Los Angeles is in the throes of a housing shortage and affordability crisis, and one symptom is urban rental prices that are projected to keep rising.
This year’s largest apartment deals reflect a broadening approach to addressing the housing crunch, with four of the five largest deals in the segment joint projects between developers and the California Statewide Communities Development Authority (CSCDA). The joint powers authority that enables local governments to access tax-exempt financing for projects with a public benefit. Where developers and operators agree to keep rents below market in exchange for the financing.
The CSCDA deals, financed with tax-exempt bonds, are intended to convert market rate housing into middle-income or “workforce housing,” which is meant to be affordable to tenants who earn between 80 and 120 percent of the area median income. It’s a class of renters that generally includes working professionals such as teachers, nurses and many municipal workers — residents that cities depend on to function but who, in California, have recently often been priced out of urban areas such as Los Angeles.
Workforce housing gained momentum in 2021, as several developers partnered with the CSCDA and local municipalities, including cities such as Glendale, Pasadena and Long Beach, to ink agreements on major projects.
Altana, Glendale – CSCDA, Waterford Property Company | $300M
With $339 million in tax-exempt bonds issued by the CSCDA, Newport Beach-based Waterford bought the Altana, a 507-unit complex, in April. The seller was Carmel Partners, a firm that months earlier was docked with a $1 million fine for its role in the Jose Huizar pay-to-play scandal.
The deal was one of several in which Waterford partnered with the state agency for planned workforce housing conversions. The Altana, currently a luxury complex, is located at 633 N. Central Avenue, north of downtown Glendale, and markets itself as a building “enriched with resort-style amenities, nestled on an acre of private, open space.”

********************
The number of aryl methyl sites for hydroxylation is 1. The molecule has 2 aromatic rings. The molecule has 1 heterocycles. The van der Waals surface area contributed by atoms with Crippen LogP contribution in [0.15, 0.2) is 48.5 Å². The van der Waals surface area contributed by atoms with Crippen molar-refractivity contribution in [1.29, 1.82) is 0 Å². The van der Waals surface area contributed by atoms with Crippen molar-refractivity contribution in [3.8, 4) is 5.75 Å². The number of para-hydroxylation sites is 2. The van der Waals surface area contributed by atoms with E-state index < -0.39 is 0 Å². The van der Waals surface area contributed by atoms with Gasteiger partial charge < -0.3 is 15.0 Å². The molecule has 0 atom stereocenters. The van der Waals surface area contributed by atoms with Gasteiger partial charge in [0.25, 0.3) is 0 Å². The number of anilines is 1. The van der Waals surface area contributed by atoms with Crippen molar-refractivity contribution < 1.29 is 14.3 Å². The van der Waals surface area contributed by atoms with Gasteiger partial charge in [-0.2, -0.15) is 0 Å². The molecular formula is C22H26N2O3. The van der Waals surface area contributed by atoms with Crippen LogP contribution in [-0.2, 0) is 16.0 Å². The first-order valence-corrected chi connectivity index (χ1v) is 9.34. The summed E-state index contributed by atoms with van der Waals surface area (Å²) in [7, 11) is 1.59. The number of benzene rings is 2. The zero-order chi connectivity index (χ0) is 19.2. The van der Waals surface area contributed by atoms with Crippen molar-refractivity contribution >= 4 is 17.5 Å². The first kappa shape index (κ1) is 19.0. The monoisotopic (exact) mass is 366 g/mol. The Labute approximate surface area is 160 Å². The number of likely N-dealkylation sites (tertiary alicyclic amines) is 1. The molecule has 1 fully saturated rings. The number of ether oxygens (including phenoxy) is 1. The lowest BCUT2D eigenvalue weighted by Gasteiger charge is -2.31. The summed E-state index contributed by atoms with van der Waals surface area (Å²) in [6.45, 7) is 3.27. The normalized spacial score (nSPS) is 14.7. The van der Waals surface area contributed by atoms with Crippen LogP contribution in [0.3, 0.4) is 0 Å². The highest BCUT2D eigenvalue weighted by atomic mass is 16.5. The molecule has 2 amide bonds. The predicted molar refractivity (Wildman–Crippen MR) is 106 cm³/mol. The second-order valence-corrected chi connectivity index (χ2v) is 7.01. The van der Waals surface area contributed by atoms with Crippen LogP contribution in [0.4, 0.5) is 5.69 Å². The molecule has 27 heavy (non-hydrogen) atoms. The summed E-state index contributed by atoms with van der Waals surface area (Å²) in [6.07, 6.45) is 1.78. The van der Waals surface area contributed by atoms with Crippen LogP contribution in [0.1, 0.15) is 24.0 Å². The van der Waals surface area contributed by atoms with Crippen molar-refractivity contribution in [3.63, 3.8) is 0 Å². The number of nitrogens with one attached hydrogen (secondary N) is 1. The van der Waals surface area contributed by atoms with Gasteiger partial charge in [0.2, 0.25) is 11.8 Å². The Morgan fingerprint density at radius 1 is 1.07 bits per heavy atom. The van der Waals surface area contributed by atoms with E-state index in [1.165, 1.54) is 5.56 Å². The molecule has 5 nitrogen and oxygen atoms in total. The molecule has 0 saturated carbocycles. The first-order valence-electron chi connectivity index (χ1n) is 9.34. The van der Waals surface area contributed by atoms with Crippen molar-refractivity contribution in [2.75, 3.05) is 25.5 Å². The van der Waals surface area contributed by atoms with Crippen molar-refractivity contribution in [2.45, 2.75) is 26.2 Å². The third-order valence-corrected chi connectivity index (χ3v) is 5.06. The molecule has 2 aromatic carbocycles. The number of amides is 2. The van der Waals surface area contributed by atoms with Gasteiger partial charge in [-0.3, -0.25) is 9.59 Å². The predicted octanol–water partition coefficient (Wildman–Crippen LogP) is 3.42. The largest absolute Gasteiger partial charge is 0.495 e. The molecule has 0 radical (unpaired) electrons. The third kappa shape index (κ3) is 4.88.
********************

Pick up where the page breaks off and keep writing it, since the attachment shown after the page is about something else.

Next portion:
Next on Lex Apartments, Glendale – CalCHA, Catalyst Housing | $292M
This deal was also part of a planned workforce housing conversion.
California Community Housing Agency bought the 494-unit complex, located at 275 W. Lexington Drive, in April from Century West Partners. Century West had completed the development in 2019.
The state-funded California Community Housing Agency was established two years ago; in April, just before closing this deal, the agency also bought another apartment complex property in Glendale. Catalyst Housing was slated to be the manager for both of those properties.
The Residences at Westgate, Pasadena – CSCDA, Waterford Property Company | $237M
In this deal, completed in June, Waterford and the CSCDA partnered again to purchase a 340-unit complex located at 231 S. De Lacey Avenue in Pasadena.
Waterford bought the apartment complex from Equity Residential, one of the largest apartment owners in the country.
Kings Villages, Pasadena – Jonathan Rose Companies | $223M
Jonathan Rose Companies, a New York-based developer and investment firm, bought this affordable housing complex in November.
The seller was the Affordable Housing Development Corporation, an entity based in Fresno County that had bought the property in 2000 for $25 million and renovated it in 2003, according to AHDC’s website.
The 313-unit complex is located at 1141 North Fair Oaks Avenue and receives a 100 percent state welfare real estate tax exemption. The complex has a contract with the U.S. Department of Housing and Urban Development, which provides assistance to tenants, that extends until 2035.
Union South Bay, Carson – CSCDA, Standard Communities | $220M
In this June deal — another workforce housing conversion — the developer Standard Communities partnered with the CSDA to buy a 357-unit building in Carson. The seller was Carson Avalon Development Company, according to records.
The complex, located at 615 E. Carson Street, also includes 28,000 square feet of retail space, a fitness center, pool and bar. The deal was one of several planned workforce housing conversions for Standard: In a partnership with Faring, in August the developer announced ambitious plans to spend $2 billion on the projects within two years.